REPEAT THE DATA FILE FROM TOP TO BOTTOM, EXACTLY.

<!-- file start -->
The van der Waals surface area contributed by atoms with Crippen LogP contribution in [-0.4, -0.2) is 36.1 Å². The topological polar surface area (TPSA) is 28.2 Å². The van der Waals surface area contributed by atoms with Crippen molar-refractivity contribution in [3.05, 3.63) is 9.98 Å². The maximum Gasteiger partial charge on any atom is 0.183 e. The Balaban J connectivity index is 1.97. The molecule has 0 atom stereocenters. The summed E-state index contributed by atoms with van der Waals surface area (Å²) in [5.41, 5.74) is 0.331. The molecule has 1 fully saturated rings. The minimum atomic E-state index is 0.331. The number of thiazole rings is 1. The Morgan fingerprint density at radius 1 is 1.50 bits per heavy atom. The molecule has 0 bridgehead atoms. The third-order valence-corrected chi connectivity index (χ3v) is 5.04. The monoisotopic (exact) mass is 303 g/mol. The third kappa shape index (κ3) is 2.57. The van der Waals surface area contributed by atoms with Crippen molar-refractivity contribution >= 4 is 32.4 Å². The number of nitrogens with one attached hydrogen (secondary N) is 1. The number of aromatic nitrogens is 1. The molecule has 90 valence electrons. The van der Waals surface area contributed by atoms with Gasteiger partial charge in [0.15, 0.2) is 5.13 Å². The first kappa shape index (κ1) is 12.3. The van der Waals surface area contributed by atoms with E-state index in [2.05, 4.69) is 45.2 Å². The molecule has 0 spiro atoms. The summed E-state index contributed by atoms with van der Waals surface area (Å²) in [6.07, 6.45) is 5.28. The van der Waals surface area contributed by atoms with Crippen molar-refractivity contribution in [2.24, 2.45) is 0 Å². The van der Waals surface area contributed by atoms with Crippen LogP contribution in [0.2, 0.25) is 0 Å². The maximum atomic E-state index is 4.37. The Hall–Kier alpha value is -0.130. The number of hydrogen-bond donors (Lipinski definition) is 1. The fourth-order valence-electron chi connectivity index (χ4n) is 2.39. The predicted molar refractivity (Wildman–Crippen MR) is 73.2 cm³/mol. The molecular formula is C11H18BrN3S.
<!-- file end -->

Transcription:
The van der Waals surface area contributed by atoms with Crippen LogP contribution in [-0.4, -0.2) is 36.1 Å². The topological polar surface area (TPSA) is 28.2 Å². The van der Waals surface area contributed by atoms with Crippen molar-refractivity contribution in [3.05, 3.63) is 9.98 Å². The maximum Gasteiger partial charge on any atom is 0.183 e. The Balaban J connectivity index is 1.97. The molecule has 0 atom stereocenters. The summed E-state index contributed by atoms with van der Waals surface area (Å²) in [5.41, 5.74) is 0.331. The molecule has 1 fully saturated rings. The minimum atomic E-state index is 0.331. The number of thiazole rings is 1. The Morgan fingerprint density at radius 1 is 1.50 bits per heavy atom. The molecule has 0 bridgehead atoms. The third-order valence-corrected chi connectivity index (χ3v) is 5.04. The monoisotopic (exact) mass is 303 g/mol. The third kappa shape index (κ3) is 2.57. The van der Waals surface area contributed by atoms with Crippen molar-refractivity contribution >= 4 is 32.4 Å². The number of nitrogens with one attached hydrogen (secondary N) is 1. The number of aromatic nitrogens is 1. The molecule has 90 valence electrons. The van der Waals surface area contributed by atoms with Gasteiger partial charge in [0.15, 0.2) is 5.13 Å². The first kappa shape index (κ1) is 12.3. The van der Waals surface area contributed by atoms with E-state index in [2.05, 4.69) is 45.2 Å². The molecule has 0 spiro atoms. The summed E-state index contributed by atoms with van der Waals surface area (Å²) in [6.07, 6.45) is 5.28. The van der Waals surface area contributed by atoms with Crippen molar-refractivity contribution in [2.24, 2.45) is 0 Å². The van der Waals surface area contributed by atoms with Crippen LogP contribution in [0.2, 0.25) is 0 Å². The maximum atomic E-state index is 4.37. The Hall–Kier alpha value is -0.130. The number of hydrogen-bond donors (Lipinski definition) is 1. The fourth-order valence-electron chi connectivity index (χ4n) is 2.39. The predicted molar refractivity (Wildman–Crippen MR) is 73.2 cm³/mol. The molecular formula is C11H18BrN3S.